This paper describes how active and passive magnetic ranging logging used while drilling subsurface intervention wells shows characteristics of the target well casing integrity and damage.
Over the course of the development of a novel active magnetic ranging system and through several years of commercial application, data has been collected and analyzed to understand the characteristics of casing damage. This paper explains the methods used in field operations to collect this data. Using the gathered information, various stages of casing damage and poor integrity are shown.
Results obtained from active and passive magnetic ranging are presented in the context of identifying casing damage. This is a departure from the standard methods of interpreting the data as it is not focused on locating a wellbore but determining the integrity of the casing. Casing integrity in idle wells is usually understood by conventional logging techniques until there is a restriction or damage on the well. Magnetic ranging logging performed during the intervention to abandon these wells can give an indication to operators of the casing integrity that otherwise would have been unknown without access to the damaged well. This can help optimize subsequent abandonment procedures as well as assist with field planning into the future to mitigate issues stemming from casing integrity and to identify the causes of previously unknown critical casing damage.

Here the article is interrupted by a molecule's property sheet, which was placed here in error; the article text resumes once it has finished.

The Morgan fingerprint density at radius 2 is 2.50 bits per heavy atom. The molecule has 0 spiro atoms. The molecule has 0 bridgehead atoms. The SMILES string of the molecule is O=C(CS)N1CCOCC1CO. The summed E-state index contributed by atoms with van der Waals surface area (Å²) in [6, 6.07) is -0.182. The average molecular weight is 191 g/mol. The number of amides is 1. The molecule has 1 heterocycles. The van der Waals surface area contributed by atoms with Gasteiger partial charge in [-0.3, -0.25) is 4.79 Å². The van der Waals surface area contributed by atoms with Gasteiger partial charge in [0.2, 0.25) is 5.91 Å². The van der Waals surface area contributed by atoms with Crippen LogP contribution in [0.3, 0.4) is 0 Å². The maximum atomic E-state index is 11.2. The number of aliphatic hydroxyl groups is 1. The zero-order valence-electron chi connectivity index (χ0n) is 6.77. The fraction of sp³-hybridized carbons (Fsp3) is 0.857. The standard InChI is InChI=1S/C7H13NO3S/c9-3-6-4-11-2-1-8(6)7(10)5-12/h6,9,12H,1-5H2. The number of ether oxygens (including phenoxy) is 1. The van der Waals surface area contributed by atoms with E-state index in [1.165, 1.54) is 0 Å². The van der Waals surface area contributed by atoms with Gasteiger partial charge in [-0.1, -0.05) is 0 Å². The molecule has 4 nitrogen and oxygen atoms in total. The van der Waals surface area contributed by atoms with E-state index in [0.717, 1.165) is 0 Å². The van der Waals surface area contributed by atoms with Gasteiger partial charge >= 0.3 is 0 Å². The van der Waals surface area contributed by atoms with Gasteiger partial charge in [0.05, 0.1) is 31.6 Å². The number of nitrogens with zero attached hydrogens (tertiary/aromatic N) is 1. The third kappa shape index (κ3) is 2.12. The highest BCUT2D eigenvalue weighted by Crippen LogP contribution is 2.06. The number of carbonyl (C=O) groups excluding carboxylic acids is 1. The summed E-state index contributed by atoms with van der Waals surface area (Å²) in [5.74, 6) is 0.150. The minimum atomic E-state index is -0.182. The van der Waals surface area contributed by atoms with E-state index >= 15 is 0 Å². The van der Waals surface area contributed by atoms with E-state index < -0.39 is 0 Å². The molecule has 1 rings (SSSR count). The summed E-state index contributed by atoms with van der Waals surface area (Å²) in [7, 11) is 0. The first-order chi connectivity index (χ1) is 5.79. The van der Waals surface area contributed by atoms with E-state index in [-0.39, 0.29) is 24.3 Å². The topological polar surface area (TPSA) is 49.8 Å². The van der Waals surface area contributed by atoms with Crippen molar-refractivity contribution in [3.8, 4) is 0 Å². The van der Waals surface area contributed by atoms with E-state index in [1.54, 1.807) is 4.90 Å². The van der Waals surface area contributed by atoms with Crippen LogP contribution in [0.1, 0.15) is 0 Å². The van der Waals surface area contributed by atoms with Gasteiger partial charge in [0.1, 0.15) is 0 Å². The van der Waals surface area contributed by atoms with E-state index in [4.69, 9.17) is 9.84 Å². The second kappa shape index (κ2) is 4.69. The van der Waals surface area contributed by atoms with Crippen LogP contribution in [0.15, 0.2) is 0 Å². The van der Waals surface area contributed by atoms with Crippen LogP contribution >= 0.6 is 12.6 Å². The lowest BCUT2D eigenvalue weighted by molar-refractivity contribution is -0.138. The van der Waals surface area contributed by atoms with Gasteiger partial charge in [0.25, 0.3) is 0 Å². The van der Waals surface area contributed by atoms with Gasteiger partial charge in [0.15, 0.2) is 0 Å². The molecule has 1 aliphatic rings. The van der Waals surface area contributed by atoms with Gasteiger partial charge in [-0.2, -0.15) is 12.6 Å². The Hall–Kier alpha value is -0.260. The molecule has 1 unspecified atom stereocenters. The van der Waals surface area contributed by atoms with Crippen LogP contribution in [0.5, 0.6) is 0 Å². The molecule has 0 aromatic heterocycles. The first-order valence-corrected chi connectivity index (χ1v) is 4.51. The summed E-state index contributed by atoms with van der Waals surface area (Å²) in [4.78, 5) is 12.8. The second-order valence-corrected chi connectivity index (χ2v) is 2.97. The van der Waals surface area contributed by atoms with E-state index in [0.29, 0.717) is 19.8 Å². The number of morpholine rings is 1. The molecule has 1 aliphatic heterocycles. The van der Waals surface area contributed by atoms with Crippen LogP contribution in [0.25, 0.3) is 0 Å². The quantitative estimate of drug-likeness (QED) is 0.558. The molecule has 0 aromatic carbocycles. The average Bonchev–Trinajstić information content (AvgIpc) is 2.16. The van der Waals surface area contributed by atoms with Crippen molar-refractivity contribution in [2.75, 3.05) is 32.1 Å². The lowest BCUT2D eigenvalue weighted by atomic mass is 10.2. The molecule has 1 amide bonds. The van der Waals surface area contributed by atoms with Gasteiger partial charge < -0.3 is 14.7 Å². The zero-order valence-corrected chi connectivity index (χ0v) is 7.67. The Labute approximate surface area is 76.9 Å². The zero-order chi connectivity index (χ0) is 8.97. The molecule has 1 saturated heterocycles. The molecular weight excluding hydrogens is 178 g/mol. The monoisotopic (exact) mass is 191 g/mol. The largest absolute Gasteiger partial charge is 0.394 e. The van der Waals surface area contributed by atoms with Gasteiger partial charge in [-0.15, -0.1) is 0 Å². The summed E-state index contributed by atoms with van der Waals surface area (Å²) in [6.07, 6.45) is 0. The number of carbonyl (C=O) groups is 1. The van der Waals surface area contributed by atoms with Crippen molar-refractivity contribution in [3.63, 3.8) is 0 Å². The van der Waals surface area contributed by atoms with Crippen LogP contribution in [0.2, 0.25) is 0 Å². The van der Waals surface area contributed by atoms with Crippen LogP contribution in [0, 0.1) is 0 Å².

The paper reports surface experimental data and compares it with two field examples. In the first field example, the passive magnetic interference from a hundred-year-old casing in the offset well caused more than 100000nT deviation from the reference field approximately 1ft away from the offset well, suggesting severe casing damage. The active magnetic signature measured simultaneously approaches zero, pointing to a lack of electrical continuity in the offset casing caused by a complete break. The second field example shows an offset well segment with passive interference of 7000nT in the presence of a stable active magnetic signal at approximately 2ft separation between wells due to possible casing damage without complete separation. The passive interference increases to 14000 nT at deeper depth while the active signal approaches zero due to a complete casing break.
Novel application using the data collected by active and passive magnetic ranging techniques is being applied for the understanding of issues related to casing integrity.